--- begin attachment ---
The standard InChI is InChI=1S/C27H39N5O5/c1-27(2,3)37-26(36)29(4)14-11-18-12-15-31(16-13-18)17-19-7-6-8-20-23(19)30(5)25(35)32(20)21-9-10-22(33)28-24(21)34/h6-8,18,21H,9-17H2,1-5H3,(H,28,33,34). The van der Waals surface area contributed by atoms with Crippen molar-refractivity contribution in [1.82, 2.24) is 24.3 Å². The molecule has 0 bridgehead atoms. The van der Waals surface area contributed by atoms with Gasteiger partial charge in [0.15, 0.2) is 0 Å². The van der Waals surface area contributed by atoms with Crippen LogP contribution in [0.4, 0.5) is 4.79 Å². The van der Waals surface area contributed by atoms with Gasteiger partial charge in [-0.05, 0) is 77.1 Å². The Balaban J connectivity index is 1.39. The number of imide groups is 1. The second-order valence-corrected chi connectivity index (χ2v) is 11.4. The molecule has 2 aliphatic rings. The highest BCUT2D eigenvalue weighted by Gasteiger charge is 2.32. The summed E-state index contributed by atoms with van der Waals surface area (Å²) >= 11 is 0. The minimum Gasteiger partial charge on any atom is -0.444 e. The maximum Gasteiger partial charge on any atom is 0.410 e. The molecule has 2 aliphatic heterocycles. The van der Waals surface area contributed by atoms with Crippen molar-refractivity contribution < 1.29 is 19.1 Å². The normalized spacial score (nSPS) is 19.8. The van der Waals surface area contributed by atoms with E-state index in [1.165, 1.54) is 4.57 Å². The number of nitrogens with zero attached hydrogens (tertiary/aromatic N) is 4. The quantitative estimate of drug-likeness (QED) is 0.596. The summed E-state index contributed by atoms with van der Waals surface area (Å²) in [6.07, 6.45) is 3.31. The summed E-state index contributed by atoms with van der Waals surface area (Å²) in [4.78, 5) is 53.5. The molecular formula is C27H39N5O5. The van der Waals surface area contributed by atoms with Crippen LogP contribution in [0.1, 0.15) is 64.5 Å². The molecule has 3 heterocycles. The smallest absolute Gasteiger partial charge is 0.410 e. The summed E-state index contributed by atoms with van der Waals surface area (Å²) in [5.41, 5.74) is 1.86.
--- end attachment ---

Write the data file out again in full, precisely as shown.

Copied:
The standard InChI is InChI=1S/C27H39N5O5/c1-27(2,3)37-26(36)29(4)14-11-18-12-15-31(16-13-18)17-19-7-6-8-20-23(19)30(5)25(35)32(20)21-9-10-22(33)28-24(21)34/h6-8,18,21H,9-17H2,1-5H3,(H,28,33,34). The van der Waals surface area contributed by atoms with Crippen molar-refractivity contribution in [1.82, 2.24) is 24.3 Å². The molecule has 0 bridgehead atoms. The van der Waals surface area contributed by atoms with Gasteiger partial charge in [0.15, 0.2) is 0 Å². The van der Waals surface area contributed by atoms with Crippen LogP contribution in [0.4, 0.5) is 4.79 Å². The van der Waals surface area contributed by atoms with Gasteiger partial charge in [-0.05, 0) is 77.1 Å². The Balaban J connectivity index is 1.39. The number of imide groups is 1. The second-order valence-corrected chi connectivity index (χ2v) is 11.4. The molecule has 2 aliphatic rings. The highest BCUT2D eigenvalue weighted by Gasteiger charge is 2.32. The summed E-state index contributed by atoms with van der Waals surface area (Å²) >= 11 is 0. The minimum Gasteiger partial charge on any atom is -0.444 e. The maximum Gasteiger partial charge on any atom is 0.410 e. The molecule has 2 aliphatic heterocycles. The van der Waals surface area contributed by atoms with Crippen molar-refractivity contribution < 1.29 is 19.1 Å². The normalized spacial score (nSPS) is 19.8. The van der Waals surface area contributed by atoms with E-state index in [1.165, 1.54) is 4.57 Å². The number of nitrogens with zero attached hydrogens (tertiary/aromatic N) is 4. The quantitative estimate of drug-likeness (QED) is 0.596. The summed E-state index contributed by atoms with van der Waals surface area (Å²) in [6.07, 6.45) is 3.31. The summed E-state index contributed by atoms with van der Waals surface area (Å²) in [4.78, 5) is 53.5. The molecular formula is C27H39N5O5. The van der Waals surface area contributed by atoms with Crippen LogP contribution in [0.1, 0.15) is 64.5 Å². The molecule has 3 heterocycles. The smallest absolute Gasteiger partial charge is 0.410 e. The summed E-state index contributed by atoms with van der Waals surface area (Å²) in [5.41, 5.74) is 1.86.